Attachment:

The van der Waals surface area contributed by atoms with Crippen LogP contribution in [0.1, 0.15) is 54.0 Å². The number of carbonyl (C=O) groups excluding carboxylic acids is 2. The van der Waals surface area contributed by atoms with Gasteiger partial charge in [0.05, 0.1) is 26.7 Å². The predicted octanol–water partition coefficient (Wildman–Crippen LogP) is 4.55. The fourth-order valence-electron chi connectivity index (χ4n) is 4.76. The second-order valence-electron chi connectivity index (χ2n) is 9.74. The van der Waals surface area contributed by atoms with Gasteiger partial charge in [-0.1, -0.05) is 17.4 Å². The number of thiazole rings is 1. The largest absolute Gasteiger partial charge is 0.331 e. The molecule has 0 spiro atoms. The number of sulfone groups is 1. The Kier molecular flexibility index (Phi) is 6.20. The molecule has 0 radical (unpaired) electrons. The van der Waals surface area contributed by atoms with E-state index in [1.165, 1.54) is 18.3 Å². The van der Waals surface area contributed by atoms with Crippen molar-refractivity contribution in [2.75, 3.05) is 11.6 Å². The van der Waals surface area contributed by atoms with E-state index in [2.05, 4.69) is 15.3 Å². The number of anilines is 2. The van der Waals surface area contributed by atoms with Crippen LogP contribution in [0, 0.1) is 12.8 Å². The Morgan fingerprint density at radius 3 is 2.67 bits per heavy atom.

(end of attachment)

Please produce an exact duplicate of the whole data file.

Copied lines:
The van der Waals surface area contributed by atoms with Crippen LogP contribution in [0.1, 0.15) is 54.0 Å². The number of carbonyl (C=O) groups excluding carboxylic acids is 2. The van der Waals surface area contributed by atoms with Gasteiger partial charge in [0.05, 0.1) is 26.7 Å². The predicted octanol–water partition coefficient (Wildman–Crippen LogP) is 4.55. The fourth-order valence-electron chi connectivity index (χ4n) is 4.76. The second-order valence-electron chi connectivity index (χ2n) is 9.74. The van der Waals surface area contributed by atoms with Gasteiger partial charge in [-0.1, -0.05) is 17.4 Å². The number of thiazole rings is 1. The largest absolute Gasteiger partial charge is 0.331 e. The molecule has 0 spiro atoms. The number of sulfone groups is 1. The Kier molecular flexibility index (Phi) is 6.20. The molecule has 0 radical (unpaired) electrons. The van der Waals surface area contributed by atoms with E-state index in [1.165, 1.54) is 18.3 Å². The van der Waals surface area contributed by atoms with Crippen molar-refractivity contribution in [2.75, 3.05) is 11.6 Å². The van der Waals surface area contributed by atoms with E-state index in [2.05, 4.69) is 15.3 Å². The number of anilines is 2. The van der Waals surface area contributed by atoms with Crippen LogP contribution in [0, 0.1) is 12.8 Å². The Morgan fingerprint density at radius 3 is 2.67 bits per heavy atom.